Heian Shrine Gardens
Heian Shrine Gardens: the Shin-en Gardens of Kyoto's Heian Shrine cover about 8 acres and were designed by Ogawa Jihei and later Mirei Shigemori.
- Features of the Gardens
- West Garden
- East Garden
- South Garden
- Heian Shrine Access
- Japan Temples & Shrines
Heian Jingu Shrine Gardens 平安神宮
Shin-en Gardens in Heian Shrine, Kyoto
The Shin-en Gardens at Heian Jingu Shrine in Kyoto are among the biggest gardens in a city renowned for its gardens, and yet also one of the least well known.
Covering about 8 acres, Shin-en Gardens means "garden of the gods", and most visitors to this popular tourist site are unaware they exist, hidden as they are behind the main structures of the shrine.
Towering more than 24 meters over the approach road to the shrine, the vermilion torii, entrance gate, to Heian Jingu Shrine is a well known landmark in the Okazaki area of the city and visible from miles away.
It, like the shrine itself, is a modern construction. The shrine was completed in 1895 as a monument for the Industrial Exhibition Fair held that year which also marked the 1,100th anniversary of the founding of Heiankyo, the original name for what is now called Kyoto, in 794.
It is a replica, though at a reduced scale, of what was called the Chodo-in, the Great Hall of State, within the Imperial Palace during the Heian Period. It was designed by Ito Chuta (1867-1954), the preeminent architectural historian of the time. Like much of the architecture and culture of this time it is heavily Chinese in style and appearance.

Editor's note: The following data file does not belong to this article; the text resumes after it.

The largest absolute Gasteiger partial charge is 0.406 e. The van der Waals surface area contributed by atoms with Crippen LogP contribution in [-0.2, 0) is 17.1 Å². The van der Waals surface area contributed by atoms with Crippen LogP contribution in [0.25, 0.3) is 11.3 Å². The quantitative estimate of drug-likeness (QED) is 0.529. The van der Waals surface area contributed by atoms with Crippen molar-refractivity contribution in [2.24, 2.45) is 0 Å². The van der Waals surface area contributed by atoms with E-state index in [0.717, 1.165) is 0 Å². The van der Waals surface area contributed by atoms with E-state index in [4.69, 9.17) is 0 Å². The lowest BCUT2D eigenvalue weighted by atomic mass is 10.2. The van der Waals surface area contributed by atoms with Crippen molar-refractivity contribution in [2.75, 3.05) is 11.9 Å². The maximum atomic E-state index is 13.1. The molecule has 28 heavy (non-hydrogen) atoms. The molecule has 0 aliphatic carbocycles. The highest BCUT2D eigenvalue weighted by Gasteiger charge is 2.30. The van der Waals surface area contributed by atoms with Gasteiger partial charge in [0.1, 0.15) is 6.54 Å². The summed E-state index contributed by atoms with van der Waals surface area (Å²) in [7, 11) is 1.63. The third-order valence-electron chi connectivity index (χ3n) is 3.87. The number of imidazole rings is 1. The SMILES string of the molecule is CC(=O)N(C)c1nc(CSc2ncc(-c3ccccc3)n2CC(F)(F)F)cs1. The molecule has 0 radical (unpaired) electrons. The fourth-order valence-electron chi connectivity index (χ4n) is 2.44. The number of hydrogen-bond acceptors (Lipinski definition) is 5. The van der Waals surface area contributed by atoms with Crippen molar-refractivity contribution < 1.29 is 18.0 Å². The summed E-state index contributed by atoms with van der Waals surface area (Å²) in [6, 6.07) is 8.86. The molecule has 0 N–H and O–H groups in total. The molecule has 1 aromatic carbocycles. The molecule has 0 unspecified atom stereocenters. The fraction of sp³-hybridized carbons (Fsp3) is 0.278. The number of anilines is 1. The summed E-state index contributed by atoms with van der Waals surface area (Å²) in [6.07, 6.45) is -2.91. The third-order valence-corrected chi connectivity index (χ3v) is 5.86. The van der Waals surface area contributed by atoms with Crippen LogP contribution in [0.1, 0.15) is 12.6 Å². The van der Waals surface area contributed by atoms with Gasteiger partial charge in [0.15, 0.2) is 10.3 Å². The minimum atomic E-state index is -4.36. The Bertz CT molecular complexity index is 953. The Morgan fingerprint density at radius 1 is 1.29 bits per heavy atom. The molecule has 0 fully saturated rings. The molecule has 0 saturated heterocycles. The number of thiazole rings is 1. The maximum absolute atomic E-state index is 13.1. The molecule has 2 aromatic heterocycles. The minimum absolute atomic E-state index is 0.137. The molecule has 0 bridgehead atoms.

The main gate, Otenmon, of Heian Jingu Shrine
Following the end of the Fair it was converted into a Shinto shrine and Emperor Kanmu (736-806), the Emperor who oversaw the move of the capital to Kyoto was enshrined here. Later, in 1940, Emperor Komei (1831-1867) the last Emperor with Kyoto as the capital was also enshrined here.
Nishi-en, the East Garden at Heian Shrine
Features of the Gardens
The gardens however, took many years to be completed. The designer was Ogawa Jihei VII, the young head of a famous lineage of garden designers in Kyoto.
The garden is primarily a stroll-type garden, the kind that became popular in the Edo Period. Many of the most famous gardens designed for the great Daimyo of the Edo Period like Kenroku-en in Kanazawa, Koraku-en in Okayama, or Ritsurin Koen in Takamatsu are of this type, and tend towards what we might call parks.
Ogawa also incorporated other features of Western garden design including plant species that were not common in Japan. One of his prime concerns was to create a garden that would be enjoyable at any time of the year.
Stepping stones lead to a tea house in Heian Jingu Gardens
Shin-en is divided into four gardens, each with its own features. You enter through a gate in the northwest corner of the main shrine compound and the first garden is the Nishi Shin-en, the West Garden.
The first part is more like a western park than a traditional Japanese garden, with paths leading through groups of small trees, bushes and shrubs. However, here you will encounter a most unusual sight, an old streetcar!
Kyoto opened the first electric streetcar line in Japan in 1895, the same year Heian Jingu was built, and though they had disappeared by 1978, this one car tucked away in the garden is a reminder.
As you follow the path you pass a series of large stepping stones that lead up to a small tea house called Choshin-tei. When it is open you can take a break here and enjoy a green tea.
These stones were once used as foundations for bridge supports, and later in the garden you will see even larger examples now used as stepping stones across one of the ponds.
At the northern end of this first section you will come to Byakko-ike, a pond with water lilies growing in it and also surrounded by hundreds of irises. June is the best time to see these in bloom, though in April the large number of cherry trees in the area are also in full bloom.